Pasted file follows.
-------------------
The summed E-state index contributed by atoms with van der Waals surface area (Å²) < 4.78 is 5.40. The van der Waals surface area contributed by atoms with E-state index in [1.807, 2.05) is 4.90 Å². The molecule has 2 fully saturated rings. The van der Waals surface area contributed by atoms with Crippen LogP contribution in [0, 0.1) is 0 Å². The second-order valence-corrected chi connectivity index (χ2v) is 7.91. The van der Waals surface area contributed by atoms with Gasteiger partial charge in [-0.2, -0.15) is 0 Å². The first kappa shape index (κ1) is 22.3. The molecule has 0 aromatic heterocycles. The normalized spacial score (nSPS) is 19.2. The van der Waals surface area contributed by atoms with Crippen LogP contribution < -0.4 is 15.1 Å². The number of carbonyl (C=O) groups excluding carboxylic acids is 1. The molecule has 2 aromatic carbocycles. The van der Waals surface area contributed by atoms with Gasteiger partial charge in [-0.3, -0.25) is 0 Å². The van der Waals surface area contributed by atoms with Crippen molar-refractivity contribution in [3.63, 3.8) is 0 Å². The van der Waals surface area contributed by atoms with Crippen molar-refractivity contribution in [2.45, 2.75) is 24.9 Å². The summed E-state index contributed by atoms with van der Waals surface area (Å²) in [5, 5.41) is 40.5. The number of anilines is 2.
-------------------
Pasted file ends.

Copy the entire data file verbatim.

The summed E-state index contributed by atoms with van der Waals surface area (Å²) < 4.78 is 5.40. The van der Waals surface area contributed by atoms with E-state index in [1.807, 2.05) is 4.90 Å². The molecule has 2 fully saturated rings. The van der Waals surface area contributed by atoms with Crippen LogP contribution in [0, 0.1) is 0 Å². The second-order valence-corrected chi connectivity index (χ2v) is 7.91. The van der Waals surface area contributed by atoms with Gasteiger partial charge in [-0.2, -0.15) is 0 Å². The first kappa shape index (κ1) is 22.3. The molecule has 0 aromatic heterocycles. The normalized spacial score (nSPS) is 19.2. The van der Waals surface area contributed by atoms with Crippen LogP contribution < -0.4 is 15.1 Å². The number of carbonyl (C=O) groups excluding carboxylic acids is 1. The molecule has 2 aromatic carbocycles. The van der Waals surface area contributed by atoms with Gasteiger partial charge in [-0.3, -0.25) is 0 Å². The van der Waals surface area contributed by atoms with Crippen molar-refractivity contribution in [3.63, 3.8) is 0 Å². The van der Waals surface area contributed by atoms with Crippen molar-refractivity contribution in [2.45, 2.75) is 24.9 Å². The summed E-state index contributed by atoms with van der Waals surface area (Å²) in [5, 5.41) is 40.5. The number of anilines is 2.